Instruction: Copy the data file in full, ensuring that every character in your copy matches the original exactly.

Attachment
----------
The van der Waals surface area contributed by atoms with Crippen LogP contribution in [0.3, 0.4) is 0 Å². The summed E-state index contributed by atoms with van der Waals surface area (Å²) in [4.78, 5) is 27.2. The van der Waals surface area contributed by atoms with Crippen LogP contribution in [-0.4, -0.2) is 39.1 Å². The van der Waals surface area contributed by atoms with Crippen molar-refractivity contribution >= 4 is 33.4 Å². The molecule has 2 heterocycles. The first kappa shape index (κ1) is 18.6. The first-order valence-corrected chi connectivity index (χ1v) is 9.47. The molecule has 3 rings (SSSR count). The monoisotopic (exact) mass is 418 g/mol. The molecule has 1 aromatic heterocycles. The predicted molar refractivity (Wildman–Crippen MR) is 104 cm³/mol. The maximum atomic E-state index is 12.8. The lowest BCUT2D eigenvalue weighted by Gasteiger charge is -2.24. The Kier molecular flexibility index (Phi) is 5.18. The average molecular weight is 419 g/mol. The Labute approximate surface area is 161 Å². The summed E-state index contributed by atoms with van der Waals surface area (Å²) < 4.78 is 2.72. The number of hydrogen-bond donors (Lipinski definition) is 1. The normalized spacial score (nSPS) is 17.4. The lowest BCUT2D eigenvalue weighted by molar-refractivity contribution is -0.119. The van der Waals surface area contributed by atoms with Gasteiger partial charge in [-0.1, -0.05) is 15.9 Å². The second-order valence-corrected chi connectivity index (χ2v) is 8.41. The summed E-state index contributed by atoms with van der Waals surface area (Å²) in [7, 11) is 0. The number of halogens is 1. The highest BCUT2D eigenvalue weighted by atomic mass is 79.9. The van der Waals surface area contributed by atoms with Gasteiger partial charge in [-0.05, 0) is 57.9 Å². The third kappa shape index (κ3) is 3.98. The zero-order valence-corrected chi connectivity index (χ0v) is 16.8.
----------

The van der Waals surface area contributed by atoms with Crippen LogP contribution in [0.3, 0.4) is 0 Å². The summed E-state index contributed by atoms with van der Waals surface area (Å²) in [4.78, 5) is 27.2. The van der Waals surface area contributed by atoms with Crippen LogP contribution in [-0.4, -0.2) is 39.1 Å². The van der Waals surface area contributed by atoms with Crippen molar-refractivity contribution >= 4 is 33.4 Å². The molecule has 2 heterocycles. The first kappa shape index (κ1) is 18.6. The first-order valence-corrected chi connectivity index (χ1v) is 9.47. The molecule has 3 rings (SSSR count). The monoisotopic (exact) mass is 418 g/mol. The molecule has 1 aromatic heterocycles. The predicted molar refractivity (Wildman–Crippen MR) is 104 cm³/mol. The maximum atomic E-state index is 12.8. The lowest BCUT2D eigenvalue weighted by Gasteiger charge is -2.24. The Kier molecular flexibility index (Phi) is 5.18. The average molecular weight is 419 g/mol. The Labute approximate surface area is 161 Å². The summed E-state index contributed by atoms with van der Waals surface area (Å²) < 4.78 is 2.72. The number of hydrogen-bond donors (Lipinski definition) is 1. The normalized spacial score (nSPS) is 17.4. The lowest BCUT2D eigenvalue weighted by molar-refractivity contribution is -0.119. The van der Waals surface area contributed by atoms with Gasteiger partial charge in [-0.1, -0.05) is 15.9 Å². The second-order valence-corrected chi connectivity index (χ2v) is 8.41. The summed E-state index contributed by atoms with van der Waals surface area (Å²) in [7, 11) is 0. The number of halogens is 1. The highest BCUT2D eigenvalue weighted by atomic mass is 79.9. The van der Waals surface area contributed by atoms with Gasteiger partial charge in [-0.05, 0) is 57.9 Å². The third kappa shape index (κ3) is 3.98. The zero-order valence-corrected chi connectivity index (χ0v) is 16.8.